When I first saw Americans joining in solidarity with Iraqi Christians through the #WeAreN hashtag and protest campaign, I was encouraged. Our team at Preemptive Love Coalition had been sounding the alarm about the targeted persecution of minorities in Iraq through private emails and social media messages for weeks, in between making urgent appeals in our effort to provide lifesaving heart surgeries for children amid the violence.
Most of our efforts were largely unsuccessful before the “Islamic State” gave Mosul’s Christians an ultimatum to (1) convert to Islam; (2) pay a submission tax; or (3) “face the sword.”
After Islamist militants began marking the homes of Christians in red paint with the Arabic letter “N” (Nazarene) for extermination or expropriation, we tried again to use our proximity to the problem in Iraq to provoke our friends in America to pay attention by tagging a photo “#WeAreN,” in which I had symbolically marked myself with an Arabic “N.”
But it was not strictly an act of solidarity with Iraqi Christians. We had the targeting of Turkmen, Yezidi, Shabak, and even Sunni Muslims in view, as well. #WeAreN was more about the marking of Christians; less about the marking of Christians.
Muslims and minorities across Iraq immediately sensed the gravity of the tactics deployed by the Islamic State: if one group is marked, we are all marked. If we stand by in silence today while others are marked for extinction, our time will come, and there will be no one left to stand for us.
In response, Muslims across Iraq joined together in protest, prayer, and viral photographs saying “We are Iraqi. We are Christians.”
It’s hard to overstate how remarkable this is in light of recent events in Iraq. In June, ISIS overran the northern capital of Mosul and began a violent march southward, proclaiming the imminent destruction of Kerbala, Najaf, and Baghdad — strongholds of Shi’a religious and political power. Sectarianism reignited and militias re-armed. ISIS was a Sunni problem and the Shi’a were either fleeing or beating their chests in fear.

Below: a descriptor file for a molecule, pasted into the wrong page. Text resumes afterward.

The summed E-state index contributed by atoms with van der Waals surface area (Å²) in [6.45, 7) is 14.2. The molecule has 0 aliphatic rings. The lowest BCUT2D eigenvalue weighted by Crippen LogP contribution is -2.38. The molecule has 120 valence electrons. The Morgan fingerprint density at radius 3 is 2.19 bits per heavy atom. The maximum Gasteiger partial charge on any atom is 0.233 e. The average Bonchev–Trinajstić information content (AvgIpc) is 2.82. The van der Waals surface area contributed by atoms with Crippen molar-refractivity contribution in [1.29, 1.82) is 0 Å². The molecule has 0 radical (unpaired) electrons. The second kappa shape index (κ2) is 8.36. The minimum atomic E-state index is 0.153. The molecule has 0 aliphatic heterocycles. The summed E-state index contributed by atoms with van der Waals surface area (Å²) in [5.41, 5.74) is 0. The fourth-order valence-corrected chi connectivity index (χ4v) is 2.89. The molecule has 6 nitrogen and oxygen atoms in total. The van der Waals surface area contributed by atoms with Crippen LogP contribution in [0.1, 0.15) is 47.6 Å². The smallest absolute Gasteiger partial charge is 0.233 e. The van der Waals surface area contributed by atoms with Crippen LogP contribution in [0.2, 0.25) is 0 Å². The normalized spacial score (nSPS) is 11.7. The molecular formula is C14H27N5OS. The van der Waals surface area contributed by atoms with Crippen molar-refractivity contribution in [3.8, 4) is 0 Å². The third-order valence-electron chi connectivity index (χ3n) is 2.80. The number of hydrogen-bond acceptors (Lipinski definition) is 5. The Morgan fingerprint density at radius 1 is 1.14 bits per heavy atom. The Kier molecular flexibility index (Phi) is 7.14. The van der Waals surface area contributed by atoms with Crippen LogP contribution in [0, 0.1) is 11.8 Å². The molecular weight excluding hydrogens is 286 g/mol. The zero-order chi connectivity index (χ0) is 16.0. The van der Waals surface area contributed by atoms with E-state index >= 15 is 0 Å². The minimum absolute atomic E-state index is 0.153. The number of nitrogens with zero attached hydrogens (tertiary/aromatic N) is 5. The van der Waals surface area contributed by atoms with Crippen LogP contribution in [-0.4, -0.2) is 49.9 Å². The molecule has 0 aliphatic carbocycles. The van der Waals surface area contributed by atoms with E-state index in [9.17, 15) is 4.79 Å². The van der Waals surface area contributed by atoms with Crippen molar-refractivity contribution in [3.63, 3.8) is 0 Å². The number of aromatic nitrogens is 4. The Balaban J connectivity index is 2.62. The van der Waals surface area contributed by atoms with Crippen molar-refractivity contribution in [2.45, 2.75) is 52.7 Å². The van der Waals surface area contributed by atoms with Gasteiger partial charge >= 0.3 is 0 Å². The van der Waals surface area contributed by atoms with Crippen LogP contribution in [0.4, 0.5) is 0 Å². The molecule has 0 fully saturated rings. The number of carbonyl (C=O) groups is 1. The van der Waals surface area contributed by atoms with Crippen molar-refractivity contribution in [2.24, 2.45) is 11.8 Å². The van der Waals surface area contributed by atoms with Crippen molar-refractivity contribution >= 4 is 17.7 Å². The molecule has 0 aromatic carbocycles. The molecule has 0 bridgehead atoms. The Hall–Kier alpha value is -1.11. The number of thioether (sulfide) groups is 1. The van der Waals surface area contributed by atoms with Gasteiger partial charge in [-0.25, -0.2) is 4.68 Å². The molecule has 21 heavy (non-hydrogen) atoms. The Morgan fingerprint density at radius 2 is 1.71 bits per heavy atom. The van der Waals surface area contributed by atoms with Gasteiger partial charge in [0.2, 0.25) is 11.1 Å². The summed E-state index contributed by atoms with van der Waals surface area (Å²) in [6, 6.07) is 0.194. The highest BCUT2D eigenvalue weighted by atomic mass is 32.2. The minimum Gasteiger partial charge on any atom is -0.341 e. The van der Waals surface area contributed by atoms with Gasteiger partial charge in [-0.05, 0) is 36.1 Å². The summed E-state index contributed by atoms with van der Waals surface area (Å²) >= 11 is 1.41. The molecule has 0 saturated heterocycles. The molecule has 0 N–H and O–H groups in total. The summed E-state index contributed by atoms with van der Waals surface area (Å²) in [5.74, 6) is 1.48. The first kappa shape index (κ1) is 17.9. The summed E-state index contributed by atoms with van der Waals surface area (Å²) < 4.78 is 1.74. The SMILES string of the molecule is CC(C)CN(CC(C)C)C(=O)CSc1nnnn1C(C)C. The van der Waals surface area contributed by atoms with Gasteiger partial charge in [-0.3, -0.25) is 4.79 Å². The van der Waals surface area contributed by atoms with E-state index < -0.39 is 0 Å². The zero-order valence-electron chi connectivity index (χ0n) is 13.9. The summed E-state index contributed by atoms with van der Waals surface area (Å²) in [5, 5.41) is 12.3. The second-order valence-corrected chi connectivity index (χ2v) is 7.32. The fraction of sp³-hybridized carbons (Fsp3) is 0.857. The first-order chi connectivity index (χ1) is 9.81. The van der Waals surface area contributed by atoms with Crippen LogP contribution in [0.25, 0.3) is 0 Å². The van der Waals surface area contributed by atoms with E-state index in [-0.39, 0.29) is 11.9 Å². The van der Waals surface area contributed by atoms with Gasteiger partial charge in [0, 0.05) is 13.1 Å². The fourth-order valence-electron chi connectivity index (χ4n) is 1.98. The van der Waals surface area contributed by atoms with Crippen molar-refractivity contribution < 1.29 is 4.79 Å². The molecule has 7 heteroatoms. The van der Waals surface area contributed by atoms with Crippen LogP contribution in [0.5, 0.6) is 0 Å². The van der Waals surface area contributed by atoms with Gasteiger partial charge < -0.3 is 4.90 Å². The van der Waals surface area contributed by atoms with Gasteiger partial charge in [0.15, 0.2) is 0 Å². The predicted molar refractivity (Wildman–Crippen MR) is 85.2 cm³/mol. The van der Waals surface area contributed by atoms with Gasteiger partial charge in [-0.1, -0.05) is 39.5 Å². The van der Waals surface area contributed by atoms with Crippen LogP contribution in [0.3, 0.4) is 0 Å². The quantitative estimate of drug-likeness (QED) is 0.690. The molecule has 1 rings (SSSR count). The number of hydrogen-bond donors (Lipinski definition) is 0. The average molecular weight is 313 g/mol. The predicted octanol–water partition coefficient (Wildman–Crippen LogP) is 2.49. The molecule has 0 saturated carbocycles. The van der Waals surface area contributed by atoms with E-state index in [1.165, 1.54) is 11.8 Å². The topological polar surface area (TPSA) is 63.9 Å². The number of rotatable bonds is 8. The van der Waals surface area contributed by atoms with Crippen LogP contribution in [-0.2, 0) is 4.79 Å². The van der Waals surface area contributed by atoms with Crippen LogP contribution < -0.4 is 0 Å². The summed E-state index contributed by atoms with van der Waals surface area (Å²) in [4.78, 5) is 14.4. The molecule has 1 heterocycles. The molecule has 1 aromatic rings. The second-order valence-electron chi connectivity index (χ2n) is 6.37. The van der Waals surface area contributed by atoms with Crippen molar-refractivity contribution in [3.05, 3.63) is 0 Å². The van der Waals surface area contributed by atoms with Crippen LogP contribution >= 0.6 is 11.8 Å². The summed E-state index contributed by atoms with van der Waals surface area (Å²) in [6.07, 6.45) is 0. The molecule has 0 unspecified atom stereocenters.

So, these few weeks later, with Christians and others being marked and driven from their homes, a Muslim movement that says, “We are all Christians,” is subversive in the most daring of ways. It taunts the Islamic State and says to suffering neighbors, “Doctrine aside, we see your humanity. You should not be marked for extermination. If they’ve marked you, then we will mark ourselves. If they come for you, they can come for us, as well.”
Sadly, when comparing Iraqi solidarity with the Western evangelical response, I fear we have not gone nearly far enough.
Iraqi Muslims have said they are Christians — not because they have converted to Christianity, but because they see themselves in their Christian neighbors. In the West, we have largely washed our hands of the entire Iraq project and hung both Muslims and Christians out to dry.
We meant #WeAreN to be a lighthouse that guided us back to the shores of humanity by recognizing all of the peoples of Iraq who have been targeted by the murderous Islamic State. Instead, through avatars and news articles that validated the suffering of our group, often to the exclusion of others, #WeAreN has become a siren, calling our ship off course and into the rocks of a dehumanizing Christian tribalism.
When we find tragedy in the suffering of some and gloss over the suffering of another, we have strayed far from The Way of Jesus.
Why is the Church standing with the Christians, who have largely made it out alive, and not the more numerous Turkmen who have been massacred or left in desert camps to die? Are we willing to say “We are Yezidi” with the ancient Zoroastrian sect? Will we kneel down with them on this Jericho road or is it too difficult to regard them as our own?
I understand our collective silence. To comment on Iraq at this point would force us to consider our own complicity in today’s circumstances. Things have gotten complicated, perhaps more so than when we had a simple villain like Saddam Hussein on whom to place the blame. But we don’t need to understand all the nuances or how we got here to say, “We’re sorry.”
We helped bring this about. We may have had good intentions. But this suffering, Christian and Muslim alike, is partially on us. We cannot fix it alone now, but we are implicated. We dare not walk away — or even decry the suffering of fellow Christians — as though we had nothing to do with it.
There is a humility that is sorely lacking in our patriotism and in our Christianity when we cannot say we got it wrong. Or when we realize we got it wrong, and that leads us to give up entirely.
If it was a preemptive strike that played a significant role in the suffering of today’s Iraq, perhaps it is a cruciform “preemptive love” that is needed to unmake this violence and make all things new.
Preemptive Love Coalition will soon provide our 1,000th heart operation for children in Iraq, in a daily effort to embody a solidarity that goes beyond hashtags and avatars. In giving our own blood to Yezidis, Turkmen, Kurds, Sunnis, Shi’a, and Shabak, we want to really mean it when we say, “We are Christians.”
Jeremy Courtney (@JCourt) is executive director of the Preemptive Love Coalition, an international development organization in Iraq, and author of Preemptive Love: Pursuing Peace One Heart at a Time . To discuss hosting an event on the Preemptive Love Fall Tour, contact firstname.lastname@example.org.